It’s Sunday. It’s early. I fell asleep way early last night, and missed Drunk Uncle on SNL (who favorited my tweet wondering whether he’d be on; it is Thanksgiving, after all).
My idea about how to fix a broken spring in the recliner didn’t work. I would have messed with it longer, but my legs just weren’t letting me hunch over and work.
Wonder what will be on TV football-wise this afternoon. The Saints kept the Failcons from doing what they od Thursday, and the Redskins play in SF tomorrow night. Going to guess we’ll get the Stilluhrs-Browns, Bucs-Lions, then Colts-Cards.
The NBC game is Manning v. Brady for the umpteenth time.
What are the 5 biggest fears you have? Have you overcome any of them?
1. My body embarrassing me in public
Even when I was young, I was always worried about being that kid, you know, the one who puked in the classroom, wet his pants, etc.. I haven’t necessarily gotten over it, but there’s little I can do anymore. My body does what it wants, despite my protests.
See the letter to thirteen year-old me a few entries back. It happens. Live life like you’re gonna die. Because you are.
Given that I sleep with one nearly every night, I’d say that I’ve overcome this one. It’s still a little unsettling to find one giving me the once-over, though. That didn’t used to happen. I tend not to subscribe to the everything-is-driven-by-sex worldview, but I find communicating easier now that it’s not even a consideration for me. Yeah, she’s kinda cute. And? (That’s when my vision works well enough to let me notice, whihc is kind of a rarity these days.)
4. Public transportation.
Traceable back to number one, really. Airplanes still bother me. Trains I’m okay. Buses, all depends. I’m still uncomfortable riding in other people’s cars, though.
Sometimes I’ll stumble across something I wrote long ago. “Wow. This is really bad.” Then I’ll read others’ new stuff, and I feel better.
It’s incredible how scared some people are of putting down a concise thought. I get that you don’t have to do it at point-and-click.edu to buy letters after your name that’ll be recognized by someone outside your industry. Just for the store-bought letters after your name, you’re more concerned with passing a multiple-choice test than actually understanding the material.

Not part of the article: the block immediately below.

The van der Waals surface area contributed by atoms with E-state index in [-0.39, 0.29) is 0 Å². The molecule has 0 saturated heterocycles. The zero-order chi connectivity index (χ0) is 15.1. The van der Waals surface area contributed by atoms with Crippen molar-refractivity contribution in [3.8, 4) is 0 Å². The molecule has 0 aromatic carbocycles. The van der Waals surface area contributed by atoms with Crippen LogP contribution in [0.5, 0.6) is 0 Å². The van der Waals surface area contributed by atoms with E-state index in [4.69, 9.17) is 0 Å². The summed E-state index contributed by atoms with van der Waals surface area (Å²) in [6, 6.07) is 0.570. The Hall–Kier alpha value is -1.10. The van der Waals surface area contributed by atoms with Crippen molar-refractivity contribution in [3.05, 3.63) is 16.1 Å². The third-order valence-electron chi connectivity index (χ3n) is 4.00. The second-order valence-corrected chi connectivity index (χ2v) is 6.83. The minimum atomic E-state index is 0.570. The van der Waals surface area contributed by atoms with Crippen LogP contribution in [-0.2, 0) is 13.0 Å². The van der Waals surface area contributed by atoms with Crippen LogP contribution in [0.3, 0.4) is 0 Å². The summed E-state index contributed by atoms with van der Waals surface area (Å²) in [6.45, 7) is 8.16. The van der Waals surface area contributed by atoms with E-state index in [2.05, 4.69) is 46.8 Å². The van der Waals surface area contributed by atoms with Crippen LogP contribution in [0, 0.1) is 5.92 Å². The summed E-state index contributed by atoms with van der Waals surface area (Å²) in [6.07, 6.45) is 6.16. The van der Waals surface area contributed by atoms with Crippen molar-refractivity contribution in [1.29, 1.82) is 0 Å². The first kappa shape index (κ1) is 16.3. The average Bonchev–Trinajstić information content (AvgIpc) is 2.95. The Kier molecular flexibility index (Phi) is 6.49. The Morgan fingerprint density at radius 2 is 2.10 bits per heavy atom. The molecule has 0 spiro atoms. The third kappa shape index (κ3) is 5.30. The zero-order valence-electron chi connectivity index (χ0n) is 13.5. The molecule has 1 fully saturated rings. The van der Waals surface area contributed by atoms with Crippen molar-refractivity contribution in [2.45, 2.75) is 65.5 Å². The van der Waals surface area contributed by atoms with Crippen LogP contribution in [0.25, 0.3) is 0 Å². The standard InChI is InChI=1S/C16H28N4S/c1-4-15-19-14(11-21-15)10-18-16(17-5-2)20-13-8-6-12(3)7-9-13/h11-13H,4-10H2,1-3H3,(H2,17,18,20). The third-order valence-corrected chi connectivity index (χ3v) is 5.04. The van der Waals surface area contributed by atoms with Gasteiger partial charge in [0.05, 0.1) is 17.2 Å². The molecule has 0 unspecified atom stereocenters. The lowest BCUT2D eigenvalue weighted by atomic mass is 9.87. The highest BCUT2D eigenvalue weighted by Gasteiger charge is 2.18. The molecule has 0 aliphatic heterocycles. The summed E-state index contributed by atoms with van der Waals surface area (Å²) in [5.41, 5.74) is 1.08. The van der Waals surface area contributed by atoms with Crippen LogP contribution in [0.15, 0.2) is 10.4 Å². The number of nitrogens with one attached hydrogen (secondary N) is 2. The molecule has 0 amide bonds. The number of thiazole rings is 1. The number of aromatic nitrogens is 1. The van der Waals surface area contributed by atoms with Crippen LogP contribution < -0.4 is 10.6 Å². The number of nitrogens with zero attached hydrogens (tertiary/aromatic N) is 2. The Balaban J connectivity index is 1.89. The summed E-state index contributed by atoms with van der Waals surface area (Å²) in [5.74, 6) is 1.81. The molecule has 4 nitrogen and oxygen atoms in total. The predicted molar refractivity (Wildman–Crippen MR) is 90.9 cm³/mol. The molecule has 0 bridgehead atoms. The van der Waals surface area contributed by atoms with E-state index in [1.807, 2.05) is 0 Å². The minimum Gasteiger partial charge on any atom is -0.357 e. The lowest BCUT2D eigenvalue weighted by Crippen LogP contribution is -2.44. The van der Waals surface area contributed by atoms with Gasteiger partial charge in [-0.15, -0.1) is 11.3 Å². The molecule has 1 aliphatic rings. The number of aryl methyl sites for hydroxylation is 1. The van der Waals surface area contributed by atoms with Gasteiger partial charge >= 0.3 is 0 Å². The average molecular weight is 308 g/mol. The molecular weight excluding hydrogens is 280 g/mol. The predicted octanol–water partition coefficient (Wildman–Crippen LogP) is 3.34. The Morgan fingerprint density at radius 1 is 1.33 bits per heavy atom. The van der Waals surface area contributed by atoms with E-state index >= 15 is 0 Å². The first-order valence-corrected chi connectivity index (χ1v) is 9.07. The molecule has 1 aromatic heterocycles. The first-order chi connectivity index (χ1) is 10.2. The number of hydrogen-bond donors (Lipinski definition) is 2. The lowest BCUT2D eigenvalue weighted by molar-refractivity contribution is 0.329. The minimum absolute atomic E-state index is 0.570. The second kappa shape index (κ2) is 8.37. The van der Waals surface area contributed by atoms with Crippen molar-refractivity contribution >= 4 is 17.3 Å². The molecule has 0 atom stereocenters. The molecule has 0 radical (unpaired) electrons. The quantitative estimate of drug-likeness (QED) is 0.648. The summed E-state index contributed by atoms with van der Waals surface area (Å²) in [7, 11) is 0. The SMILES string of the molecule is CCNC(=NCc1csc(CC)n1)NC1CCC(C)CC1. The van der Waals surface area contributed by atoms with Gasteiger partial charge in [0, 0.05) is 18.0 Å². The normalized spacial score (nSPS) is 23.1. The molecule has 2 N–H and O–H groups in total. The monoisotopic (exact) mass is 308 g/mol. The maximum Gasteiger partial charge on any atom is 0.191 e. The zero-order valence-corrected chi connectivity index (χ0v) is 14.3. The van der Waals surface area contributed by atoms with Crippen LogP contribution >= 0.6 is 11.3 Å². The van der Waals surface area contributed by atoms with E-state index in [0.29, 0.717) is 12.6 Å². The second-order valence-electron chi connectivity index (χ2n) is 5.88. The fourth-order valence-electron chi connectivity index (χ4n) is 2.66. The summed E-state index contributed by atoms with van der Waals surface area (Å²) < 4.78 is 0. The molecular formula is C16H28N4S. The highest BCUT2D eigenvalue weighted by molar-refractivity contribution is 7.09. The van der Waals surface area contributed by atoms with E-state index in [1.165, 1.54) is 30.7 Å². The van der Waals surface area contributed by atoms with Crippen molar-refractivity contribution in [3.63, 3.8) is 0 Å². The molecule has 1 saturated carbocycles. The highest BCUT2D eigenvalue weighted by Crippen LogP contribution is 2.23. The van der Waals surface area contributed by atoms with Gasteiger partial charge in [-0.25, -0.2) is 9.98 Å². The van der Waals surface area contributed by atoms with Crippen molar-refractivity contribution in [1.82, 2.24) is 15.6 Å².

With letters properly perched in your seventeen-line email signature, you boldly embark into the wild world of business development where you fill space with meaningless blather just to hit the page limit.
Yes, I’ve dealt with folks who believe that if there’s a page limit on a proposal, that means you have to write exactly that many pages.
You look smart wearing a tie. You think that people like you. Then you’re asked to actually apply what you’ve learned, and it all falls apart. You’re so concerned with fit-and-finish that you don’t actually pay attention to the content.
Newsflash: The content is what really matters.
I’ve been trying to get back to basics with my writing. That entails concise, complete sentences in active voice. It also entails paragraphs with only one topic sentence. (This is something that really tends to get lots in Proposalville.) Finally, it means never writing, “as per.”
I admit I also get hung up on things that rubbed certain professors the wrong way. “Impact,” instead of “affect,” and “effect.” A “negative impact” is a vacuum; it sucks. “In-depth,” instead of “thorough.” Numerals instead of writing out the number for values less than twenty, etc.